this blog is a visual notebook of inspirations for a group of bandit bloggers. we post things we see and like. our lives don’t revolve around singular topics and neither does our blog. sorry! nothing is in-or-out of context here. enjoy xx
the lingering obsession with antonioni’s 1966 film blow up might have been answered in an upcoming book titled the antonioni adventure by george porcari.
excerpt from page 84 and 85
“siegfried kracauer described the detective as an essentially modern figure who is on a rational quest for meaning and narrative closure. it is the detective who uses logic, keen observation and deductive skills to assemble fragmentary details into a meaningful narrative and thereby arrive at the truth, but does he? blow-up is a meditation on this question.” – george porcari
observing life’s narrative, to search for a truth that may or may not be obtainable, might be exactly what creates intrigue. for me, i can’t help but meditate on that. by jj
dick cavett interviews GOD himself… jean luc godard in 1980 discussing critics reviews of his film at the time, “every man for himself” a film about the lives of a man (jacques dutronc), a woman (nathalie baye) and a prostitute (isabelle huppert) when they cross paths, classic godard synopsis… maybe this one has an extra 3rd person but otherwise… love this man talking about jerry lewis, howard hawks, and hitchcock and was such a pleasure to see this 30+ years after… uh would appreciate this one. by ac
an end clip with kinski playing werner herzog’s aguirre wrath of god. this can be seen as an addendum to dd’s post!!
klaus kinski, the epic actor, who played in herzog’s aguirre wrath of god (one of our favorite films of all time – a must see) was a german national of polish decent and born to a struggling family in germany. his father was a failed opera singer, and his mother a nurse. his true name was klaus günter karl nakszynski, which he later changes to klaus kinsky. he was conscripted at age 17 into the german wehrmacht some time in 1943, serving in the army. he saw no action until the winter of 1944, when his unit was transferred to the netherlands. he was wounded and captured by the british army on his second day of combat and was eventually transferred to england as prisoner of war. of course in true kinsky fashion, he recalled the events differently. kinsky claimed that he defected from the german wehrmacht and was court marshaled and sentenced to death. he explained that he theh managed to escaped, and turned himself-in to the british army, but as his recollections on the set of fitzcarraldo he is likely painting a finer picture than what was reality. at the end of the war the german POW’s were anxious to return home. kinski had heard that sick prisoners were to be returned first, and being the nut case that he is, he tried to qualify by standing outside naked at night, drinking urine and eating cigarettes. he remained healthy but finally was returned to germany in 1946, after spending a year and four months in captivity. upon arrival he discovered that his father had died and his mother had perished in the allied bombing. alone, he pursued what he had first experienced under allied imprisonment, acting… and the rest is history. the enigma of klaus kinski still remains. by uh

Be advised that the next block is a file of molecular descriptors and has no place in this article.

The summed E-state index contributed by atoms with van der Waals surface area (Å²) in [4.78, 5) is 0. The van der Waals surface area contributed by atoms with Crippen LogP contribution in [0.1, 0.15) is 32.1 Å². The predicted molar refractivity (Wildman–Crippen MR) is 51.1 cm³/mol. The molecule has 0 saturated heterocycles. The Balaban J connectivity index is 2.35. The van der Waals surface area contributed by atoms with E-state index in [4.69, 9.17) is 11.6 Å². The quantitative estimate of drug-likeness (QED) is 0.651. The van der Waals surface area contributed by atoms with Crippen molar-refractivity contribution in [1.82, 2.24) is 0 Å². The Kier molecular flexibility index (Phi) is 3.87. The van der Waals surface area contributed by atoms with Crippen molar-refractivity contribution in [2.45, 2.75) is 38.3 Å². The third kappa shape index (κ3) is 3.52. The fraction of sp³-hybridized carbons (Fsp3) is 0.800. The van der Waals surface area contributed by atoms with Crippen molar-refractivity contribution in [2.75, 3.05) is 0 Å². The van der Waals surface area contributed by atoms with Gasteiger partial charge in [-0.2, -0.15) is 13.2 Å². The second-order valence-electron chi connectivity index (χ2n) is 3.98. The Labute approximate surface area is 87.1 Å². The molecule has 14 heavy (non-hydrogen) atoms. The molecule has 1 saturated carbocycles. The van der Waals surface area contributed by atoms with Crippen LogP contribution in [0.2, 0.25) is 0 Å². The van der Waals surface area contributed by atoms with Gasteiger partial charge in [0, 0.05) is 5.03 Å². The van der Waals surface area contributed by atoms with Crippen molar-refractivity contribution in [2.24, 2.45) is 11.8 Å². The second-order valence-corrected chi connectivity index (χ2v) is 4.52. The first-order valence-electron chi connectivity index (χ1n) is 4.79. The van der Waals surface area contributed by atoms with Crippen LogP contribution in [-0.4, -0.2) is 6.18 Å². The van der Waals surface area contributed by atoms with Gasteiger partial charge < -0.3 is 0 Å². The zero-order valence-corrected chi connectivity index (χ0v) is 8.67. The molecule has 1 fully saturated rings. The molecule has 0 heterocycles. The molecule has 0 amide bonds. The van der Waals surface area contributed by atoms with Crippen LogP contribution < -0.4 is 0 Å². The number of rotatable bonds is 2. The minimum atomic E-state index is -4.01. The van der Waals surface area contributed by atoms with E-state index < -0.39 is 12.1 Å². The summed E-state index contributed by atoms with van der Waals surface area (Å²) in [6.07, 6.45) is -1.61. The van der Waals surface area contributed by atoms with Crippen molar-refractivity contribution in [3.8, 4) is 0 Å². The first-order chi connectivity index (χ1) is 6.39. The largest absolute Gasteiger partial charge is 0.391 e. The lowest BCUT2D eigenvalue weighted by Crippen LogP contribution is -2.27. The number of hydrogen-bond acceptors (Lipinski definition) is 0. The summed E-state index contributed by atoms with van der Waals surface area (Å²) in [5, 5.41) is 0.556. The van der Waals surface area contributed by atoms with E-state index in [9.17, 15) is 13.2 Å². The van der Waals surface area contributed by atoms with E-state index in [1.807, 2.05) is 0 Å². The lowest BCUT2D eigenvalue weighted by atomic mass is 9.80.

and just so you all behave… here’s her father, klaus. nice guy, short temper. just ask werner…
image 1: nastassja kinski, daughter of klaus kinski. image 2: a rare picture on location for the film “aguirre wrath of god” by werner herzog. pure genius, go see it if you haven’t, its 2 hours of nastassja walking in the amazon in her bikini… kinda… and then klaus comes in, and kills werner. by dd
is that anna karina? no but a marie-france pisier. uncanny!